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It's Rosa Parks' Birthday on February 4th- Operation Xcel Celebrates Her Life & Legacy!

Operation Xcel Celebrates the Life of Rosa Parks, a Civil Rights Icon!  Happy Birthday, Mrs. Parks!

Rosa Louise McCauley Parks, known as the mother of the Civil Rights Movement, was born on February 4, 1913, to Rose and Silvester Edwards. She was among the seven percent of African Americans who attended and graduated from school. In 1932, Rosa married Raymond Parks, who was a member of the Montgomery NAACP chapter. Later, she became the chapter secretary. Along with her work as a seamstress and administrative aide, Rosa Parks actively participated in the Civil Rights movement in 1943. She inherited the cause of racial equality from her grandparents, who were former slaves and advocates of social activism. 


Rosa Parks is most famously known for her brave act of refusing to give up her seat to a white man on a bus in Montgomery, Alabama in 1955. Her act of defiance against the Jim Crow Laws led to her arrest and subsequently, the Montgomery Bus Boycott. The boycott was a large-scale movement against the policy of racial segregation on public transportation in Montgomery. It lasted from December 1955 to December 1956, when the U.S. Supreme Court upheld a lower court decision from June of the same year to integrate the Montgomery Bus System. The court's decision stated that segregation of the bus system violated the 14th Amendment to the U.S. Constitution. Rosa Parks became the face of the NAACP's national resistance to racial segregation and is regarded as the mother of the Civil Rights Movement. The Montgomery Bus Boycott was a significant event that led to the emergence of other civil rights leaders, including Martin Luther King Jr., who later became a key leader of the Civil Rights Movement.


Mrs. Parks dedicated her life to civil activism and remained committed to the cause throughout her life. In 1965, she began working as the administrative aid to U.S. Congressman John Conyers. The 1970s were a difficult period for Mrs. Parks as she had to endure the loss of her husband to throat cancer, as well as the passing of her dear friend Fannie Lou Hamer and her mother to cancer and geriatric dementia. In 1987, Mrs. Parks founded the Rosa and Raymond Parks Institute of Self-Development to serve the youth of Detroit. In 1999, President Clinton awarded her with the Congressional Gold Medal of Honor, which is the highest award given by the U.S. government.  The honorable Senator Spencer Abraham (R-Michigan), one of the sponsors of the bill to honor her, deemed Rosa Parks as the spark that “ignited a determined and righteous crusade” after having successfully dismantled the “harsh rule of Jim Crow.”  Five years later, Rosa Parks succumbed to a long fight with a serious illness at 92 years of age.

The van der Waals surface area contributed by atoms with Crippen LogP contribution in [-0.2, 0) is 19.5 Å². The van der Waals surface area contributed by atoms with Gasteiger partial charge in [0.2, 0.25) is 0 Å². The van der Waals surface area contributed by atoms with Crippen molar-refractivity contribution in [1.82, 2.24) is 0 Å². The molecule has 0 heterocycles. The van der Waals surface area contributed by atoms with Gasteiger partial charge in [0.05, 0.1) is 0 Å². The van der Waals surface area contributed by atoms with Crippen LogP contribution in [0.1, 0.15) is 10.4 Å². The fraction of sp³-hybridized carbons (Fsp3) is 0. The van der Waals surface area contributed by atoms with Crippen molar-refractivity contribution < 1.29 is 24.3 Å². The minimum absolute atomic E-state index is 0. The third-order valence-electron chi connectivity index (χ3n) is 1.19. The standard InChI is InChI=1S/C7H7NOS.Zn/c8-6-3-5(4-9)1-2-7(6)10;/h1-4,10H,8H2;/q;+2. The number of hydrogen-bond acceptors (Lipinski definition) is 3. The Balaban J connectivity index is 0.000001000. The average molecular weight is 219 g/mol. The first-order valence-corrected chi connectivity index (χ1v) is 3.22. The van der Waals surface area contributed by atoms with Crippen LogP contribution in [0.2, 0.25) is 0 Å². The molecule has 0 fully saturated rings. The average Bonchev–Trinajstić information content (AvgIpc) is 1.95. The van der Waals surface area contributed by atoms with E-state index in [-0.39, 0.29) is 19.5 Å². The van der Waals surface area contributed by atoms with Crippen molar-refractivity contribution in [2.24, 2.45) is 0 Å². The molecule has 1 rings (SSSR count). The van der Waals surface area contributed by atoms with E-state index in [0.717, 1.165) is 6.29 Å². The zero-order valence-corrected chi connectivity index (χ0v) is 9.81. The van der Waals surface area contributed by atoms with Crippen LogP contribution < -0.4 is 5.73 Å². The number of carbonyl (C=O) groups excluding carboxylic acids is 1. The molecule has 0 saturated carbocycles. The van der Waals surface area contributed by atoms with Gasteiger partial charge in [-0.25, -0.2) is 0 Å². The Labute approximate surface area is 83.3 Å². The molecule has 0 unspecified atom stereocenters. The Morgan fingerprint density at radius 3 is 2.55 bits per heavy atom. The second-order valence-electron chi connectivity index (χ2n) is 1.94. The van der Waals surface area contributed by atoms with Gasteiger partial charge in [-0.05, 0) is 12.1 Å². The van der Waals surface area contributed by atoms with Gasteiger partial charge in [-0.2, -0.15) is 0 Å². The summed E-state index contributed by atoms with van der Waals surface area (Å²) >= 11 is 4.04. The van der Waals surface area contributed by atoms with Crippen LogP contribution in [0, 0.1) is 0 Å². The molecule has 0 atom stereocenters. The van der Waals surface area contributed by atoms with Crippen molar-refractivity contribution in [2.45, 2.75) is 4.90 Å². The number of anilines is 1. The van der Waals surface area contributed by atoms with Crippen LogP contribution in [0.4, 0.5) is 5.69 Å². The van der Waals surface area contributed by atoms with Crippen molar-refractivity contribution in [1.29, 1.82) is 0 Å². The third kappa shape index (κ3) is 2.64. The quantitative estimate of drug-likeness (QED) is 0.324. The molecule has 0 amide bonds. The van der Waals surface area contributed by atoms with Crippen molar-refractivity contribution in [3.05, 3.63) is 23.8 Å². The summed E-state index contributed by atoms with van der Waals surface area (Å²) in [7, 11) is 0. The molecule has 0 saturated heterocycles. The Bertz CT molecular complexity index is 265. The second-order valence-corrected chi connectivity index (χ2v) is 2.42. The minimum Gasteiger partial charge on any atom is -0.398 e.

The evidence is undeniable. Rosa Parks represented bravery, composure, and strength of character in the face of injustice. Throughout her life, she passionately fought against racial inequality and her advocacy sparked a movement that might not have progressed to dismantle Jim Crow laws and segregation if she had chosen to relinquish her seat and move to the back of the bus.  


Wow, isn't it amazing how Rosa Parks stood up for racial justice by simply staying in her seat? As an African American, I'm thrilled to know that her small, yet powerful act of resistance played a significant role in the Civil Rights Movement!